WHEN the kids are too little to organise themselves, you can always count on their school to come to the rescue by giving them some sweet arts and crafts for Mother's Day.
That said, we bet this primary school wished they'd stuck to Plan A this year rather than teaching their students a VERY outdated song.
Earlier this month, Sophie Hill – a PhD student at Harvard university – was left fuming when she came across the "sexist" lyrics her five-year-old niece had been told to sing.
The Mother's Day song – which was written by Out of the Ark Music – praised mums for "doing the cleaning and shopping" and making "wonderful tea".
One section reads: "My mum’s ever so clever, she may not have a degree, but she can help with my homework, and that’s what matters to me.
"Sometimes she can be stressy, sometimes she even shouts! But I still know she loves me, and that's what certainly counts."
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Sharing a photo of the lyrics with her 17,000 followers, Sophie wrote: "My 5-year-old niece was given this song to sing for Mothers’ Day at her CofE primary school."
One outraged user fumed: "Hello… this is the 1950s calling wanting its sexist stereotypes back."
Another added: "What is it with UK schools & wanting to be in the 1950s? The uniforms, the weird rules (like chanting 'good morning mrs so-and-so' at assembly) & now this?"
Meanwhile, a third wrote: "What's bizarrely sexist is the idea that children whose mothers don't have degrees and whose lives are devoted to house and home shouldn't be the subject of an admiring song to be sung by their own children."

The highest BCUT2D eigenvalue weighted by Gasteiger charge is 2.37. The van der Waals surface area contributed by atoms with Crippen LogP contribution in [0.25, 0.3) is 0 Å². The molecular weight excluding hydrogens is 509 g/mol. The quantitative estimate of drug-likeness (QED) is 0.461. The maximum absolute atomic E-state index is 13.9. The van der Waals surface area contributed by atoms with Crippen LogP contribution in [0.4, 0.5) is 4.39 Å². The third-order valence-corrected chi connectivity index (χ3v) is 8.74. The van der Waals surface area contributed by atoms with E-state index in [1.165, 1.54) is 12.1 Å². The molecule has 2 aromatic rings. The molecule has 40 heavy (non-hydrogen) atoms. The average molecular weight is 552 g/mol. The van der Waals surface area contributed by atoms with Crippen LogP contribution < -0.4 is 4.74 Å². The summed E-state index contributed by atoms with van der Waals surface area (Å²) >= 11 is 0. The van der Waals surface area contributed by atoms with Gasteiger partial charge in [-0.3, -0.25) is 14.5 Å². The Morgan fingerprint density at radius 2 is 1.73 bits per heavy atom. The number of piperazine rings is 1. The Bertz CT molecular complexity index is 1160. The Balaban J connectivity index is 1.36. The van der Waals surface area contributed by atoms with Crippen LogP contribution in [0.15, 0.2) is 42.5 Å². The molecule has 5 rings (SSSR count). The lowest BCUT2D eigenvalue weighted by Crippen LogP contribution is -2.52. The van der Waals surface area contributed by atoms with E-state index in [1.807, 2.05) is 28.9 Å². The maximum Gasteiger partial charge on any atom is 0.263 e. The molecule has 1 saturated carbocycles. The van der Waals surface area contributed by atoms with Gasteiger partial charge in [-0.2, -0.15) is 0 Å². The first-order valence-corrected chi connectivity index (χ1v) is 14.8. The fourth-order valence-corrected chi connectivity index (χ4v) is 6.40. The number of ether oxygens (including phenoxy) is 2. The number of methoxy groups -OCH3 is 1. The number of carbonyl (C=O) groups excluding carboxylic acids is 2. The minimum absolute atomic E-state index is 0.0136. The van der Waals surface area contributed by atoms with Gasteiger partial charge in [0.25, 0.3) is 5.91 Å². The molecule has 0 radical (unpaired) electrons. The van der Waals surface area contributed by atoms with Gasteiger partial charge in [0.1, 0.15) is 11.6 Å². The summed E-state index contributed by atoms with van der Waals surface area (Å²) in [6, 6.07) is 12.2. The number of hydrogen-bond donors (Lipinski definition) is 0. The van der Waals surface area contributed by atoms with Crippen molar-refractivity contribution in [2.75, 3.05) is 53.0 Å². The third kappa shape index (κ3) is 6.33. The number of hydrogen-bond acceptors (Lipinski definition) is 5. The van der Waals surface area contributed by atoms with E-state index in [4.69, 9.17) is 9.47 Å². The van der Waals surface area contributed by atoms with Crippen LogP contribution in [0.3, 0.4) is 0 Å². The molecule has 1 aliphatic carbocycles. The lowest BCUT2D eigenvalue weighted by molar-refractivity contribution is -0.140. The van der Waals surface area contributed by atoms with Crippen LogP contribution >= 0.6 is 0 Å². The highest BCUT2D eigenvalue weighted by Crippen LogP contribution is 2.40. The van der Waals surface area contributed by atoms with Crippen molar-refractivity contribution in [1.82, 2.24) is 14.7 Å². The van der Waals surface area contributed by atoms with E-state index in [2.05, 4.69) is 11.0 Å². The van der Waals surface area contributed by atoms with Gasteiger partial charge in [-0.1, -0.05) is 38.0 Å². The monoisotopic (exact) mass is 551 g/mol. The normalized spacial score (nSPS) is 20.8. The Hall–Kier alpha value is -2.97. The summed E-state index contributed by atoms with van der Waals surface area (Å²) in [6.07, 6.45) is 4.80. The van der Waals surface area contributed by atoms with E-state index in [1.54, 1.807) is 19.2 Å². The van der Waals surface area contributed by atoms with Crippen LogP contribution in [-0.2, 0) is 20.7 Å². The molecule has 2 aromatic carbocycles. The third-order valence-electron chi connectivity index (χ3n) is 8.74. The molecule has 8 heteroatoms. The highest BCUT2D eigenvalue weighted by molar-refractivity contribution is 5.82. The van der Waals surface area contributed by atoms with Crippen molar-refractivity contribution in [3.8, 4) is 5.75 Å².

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After the post went viral, the PhD student found the company – which was founded in 1989 – has previously written another song for Father's Day.
It read: "My dad sits watching telly with his belly sticking out in front of him! Your dad likes getting smelly in his wellies when he's digging in the compost bin!
"'My dad’s clever, his dad’s genius. My dad’s old, but I love him because he is the best dad that I’ve got."
In response to the resurfaced song, Out of the Ark Music said the lyrics do not reflect their "current values".
The company's statement read: "We are aware that the songs 'My Mum' and 'My Dad', published by Out of the Ark Music many years ago, have been the cause for some concern and for that we are truly sorry.
"We recognise that the lyrics in the songs are outdated and don't reflect the invaluable and different roles mothers and fathers play within society and within families.
"They also do not represent our current values and ethos as a company. For a number of years now we have not promoted these songs, taken them out of our new digital platform and have proactively communicated with schools to suggest free alternatives.
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"As a business we work hard to instil wholesome values in every song we write, but we recognise that times change, and as result we regularly audit our songs to ensure these values are upheld. Unfortunately, we can't remove printed product that was sold and is still in circulation.
"We will continue to promote and encourage the use of alternatives to these specific songs."
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